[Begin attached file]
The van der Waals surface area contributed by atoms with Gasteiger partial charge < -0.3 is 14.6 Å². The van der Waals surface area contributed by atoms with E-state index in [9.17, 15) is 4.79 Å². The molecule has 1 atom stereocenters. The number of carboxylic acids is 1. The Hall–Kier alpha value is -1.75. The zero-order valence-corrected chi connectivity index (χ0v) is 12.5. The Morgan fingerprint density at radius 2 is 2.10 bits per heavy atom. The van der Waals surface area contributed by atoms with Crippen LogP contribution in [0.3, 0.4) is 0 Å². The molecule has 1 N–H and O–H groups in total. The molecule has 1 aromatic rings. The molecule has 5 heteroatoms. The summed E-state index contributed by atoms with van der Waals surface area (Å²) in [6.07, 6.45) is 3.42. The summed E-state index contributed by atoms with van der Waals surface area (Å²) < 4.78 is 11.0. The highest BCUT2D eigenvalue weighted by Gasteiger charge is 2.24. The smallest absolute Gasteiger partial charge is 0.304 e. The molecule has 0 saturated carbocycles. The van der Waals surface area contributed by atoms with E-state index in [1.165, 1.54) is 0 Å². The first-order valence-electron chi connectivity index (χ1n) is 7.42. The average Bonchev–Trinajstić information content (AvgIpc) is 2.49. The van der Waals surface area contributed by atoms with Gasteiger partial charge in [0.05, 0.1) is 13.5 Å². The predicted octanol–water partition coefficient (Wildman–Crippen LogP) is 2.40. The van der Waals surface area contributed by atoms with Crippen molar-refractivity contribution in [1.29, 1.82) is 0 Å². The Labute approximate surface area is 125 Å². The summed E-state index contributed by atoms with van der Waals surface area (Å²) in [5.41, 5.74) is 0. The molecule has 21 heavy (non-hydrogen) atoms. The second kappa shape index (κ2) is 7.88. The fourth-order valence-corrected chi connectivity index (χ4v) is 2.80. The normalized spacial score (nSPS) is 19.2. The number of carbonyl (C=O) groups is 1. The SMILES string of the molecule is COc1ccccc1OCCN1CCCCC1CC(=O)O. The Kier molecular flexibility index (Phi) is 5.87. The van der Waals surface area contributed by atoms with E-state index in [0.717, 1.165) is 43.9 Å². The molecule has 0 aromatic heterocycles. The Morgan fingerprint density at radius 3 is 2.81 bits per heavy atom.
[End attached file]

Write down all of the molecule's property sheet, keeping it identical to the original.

The van der Waals surface area contributed by atoms with Gasteiger partial charge < -0.3 is 14.6 Å². The van der Waals surface area contributed by atoms with E-state index in [9.17, 15) is 4.79 Å². The molecule has 1 atom stereocenters. The number of carboxylic acids is 1. The Hall–Kier alpha value is -1.75. The zero-order valence-corrected chi connectivity index (χ0v) is 12.5. The Morgan fingerprint density at radius 2 is 2.10 bits per heavy atom. The van der Waals surface area contributed by atoms with Crippen LogP contribution in [0.3, 0.4) is 0 Å². The molecule has 1 N–H and O–H groups in total. The molecule has 1 aromatic rings. The molecule has 5 heteroatoms. The summed E-state index contributed by atoms with van der Waals surface area (Å²) in [6.07, 6.45) is 3.42. The summed E-state index contributed by atoms with van der Waals surface area (Å²) < 4.78 is 11.0. The highest BCUT2D eigenvalue weighted by Gasteiger charge is 2.24. The smallest absolute Gasteiger partial charge is 0.304 e. The molecule has 0 saturated carbocycles. The van der Waals surface area contributed by atoms with E-state index in [1.165, 1.54) is 0 Å². The first-order valence-electron chi connectivity index (χ1n) is 7.42. The average Bonchev–Trinajstić information content (AvgIpc) is 2.49. The van der Waals surface area contributed by atoms with Gasteiger partial charge in [0.05, 0.1) is 13.5 Å². The predicted octanol–water partition coefficient (Wildman–Crippen LogP) is 2.40. The van der Waals surface area contributed by atoms with Crippen molar-refractivity contribution in [1.29, 1.82) is 0 Å². The Labute approximate surface area is 125 Å². The summed E-state index contributed by atoms with van der Waals surface area (Å²) in [5.41, 5.74) is 0. The molecule has 21 heavy (non-hydrogen) atoms. The second kappa shape index (κ2) is 7.88. The fourth-order valence-corrected chi connectivity index (χ4v) is 2.80. The normalized spacial score (nSPS) is 19.2. The number of carbonyl (C=O) groups is 1. The SMILES string of the molecule is COc1ccccc1OCCN1CCCCC1CC(=O)O. The Kier molecular flexibility index (Phi) is 5.87. The van der Waals surface area contributed by atoms with E-state index in [0.717, 1.165) is 43.9 Å². The molecule has 0 aromatic heterocycles. The Morgan fingerprint density at radius 3 is 2.81 bits per heavy atom.